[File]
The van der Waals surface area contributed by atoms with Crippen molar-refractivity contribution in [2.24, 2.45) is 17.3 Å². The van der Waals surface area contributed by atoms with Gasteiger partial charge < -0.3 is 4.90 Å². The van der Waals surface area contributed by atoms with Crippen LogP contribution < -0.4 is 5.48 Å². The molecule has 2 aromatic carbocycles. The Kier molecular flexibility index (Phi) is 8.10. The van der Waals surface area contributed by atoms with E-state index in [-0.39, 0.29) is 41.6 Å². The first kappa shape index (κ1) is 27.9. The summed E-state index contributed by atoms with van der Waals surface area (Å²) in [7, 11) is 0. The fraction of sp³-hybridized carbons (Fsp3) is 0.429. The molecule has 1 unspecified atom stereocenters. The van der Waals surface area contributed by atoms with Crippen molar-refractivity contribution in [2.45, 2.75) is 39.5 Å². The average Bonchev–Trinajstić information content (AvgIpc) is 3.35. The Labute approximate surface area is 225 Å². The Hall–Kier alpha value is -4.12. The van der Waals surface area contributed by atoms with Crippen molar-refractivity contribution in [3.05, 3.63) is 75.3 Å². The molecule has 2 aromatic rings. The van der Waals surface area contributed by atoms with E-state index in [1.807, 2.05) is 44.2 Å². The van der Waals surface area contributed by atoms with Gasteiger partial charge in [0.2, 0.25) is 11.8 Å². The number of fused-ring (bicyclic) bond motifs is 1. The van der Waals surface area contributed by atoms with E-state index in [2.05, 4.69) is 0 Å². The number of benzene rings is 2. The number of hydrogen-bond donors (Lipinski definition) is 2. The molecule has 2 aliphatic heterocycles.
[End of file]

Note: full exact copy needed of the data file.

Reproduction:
The van der Waals surface area contributed by atoms with Crippen molar-refractivity contribution in [2.24, 2.45) is 17.3 Å². The van der Waals surface area contributed by atoms with Gasteiger partial charge < -0.3 is 4.90 Å². The van der Waals surface area contributed by atoms with Crippen LogP contribution < -0.4 is 5.48 Å². The molecule has 2 aromatic carbocycles. The Kier molecular flexibility index (Phi) is 8.10. The van der Waals surface area contributed by atoms with E-state index in [-0.39, 0.29) is 41.6 Å². The first kappa shape index (κ1) is 27.9. The summed E-state index contributed by atoms with van der Waals surface area (Å²) in [7, 11) is 0. The fraction of sp³-hybridized carbons (Fsp3) is 0.429. The molecule has 1 unspecified atom stereocenters. The van der Waals surface area contributed by atoms with Crippen molar-refractivity contribution in [2.45, 2.75) is 39.5 Å². The average Bonchev–Trinajstić information content (AvgIpc) is 3.35. The Labute approximate surface area is 225 Å². The Hall–Kier alpha value is -4.12. The van der Waals surface area contributed by atoms with Crippen molar-refractivity contribution in [3.05, 3.63) is 75.3 Å². The molecule has 2 aromatic rings. The van der Waals surface area contributed by atoms with E-state index in [1.807, 2.05) is 44.2 Å². The van der Waals surface area contributed by atoms with Gasteiger partial charge in [0.2, 0.25) is 11.8 Å². The number of fused-ring (bicyclic) bond motifs is 1. The van der Waals surface area contributed by atoms with E-state index in [2.05, 4.69) is 0 Å². The number of benzene rings is 2. The number of hydrogen-bond donors (Lipinski definition) is 2. The molecule has 2 aliphatic heterocycles.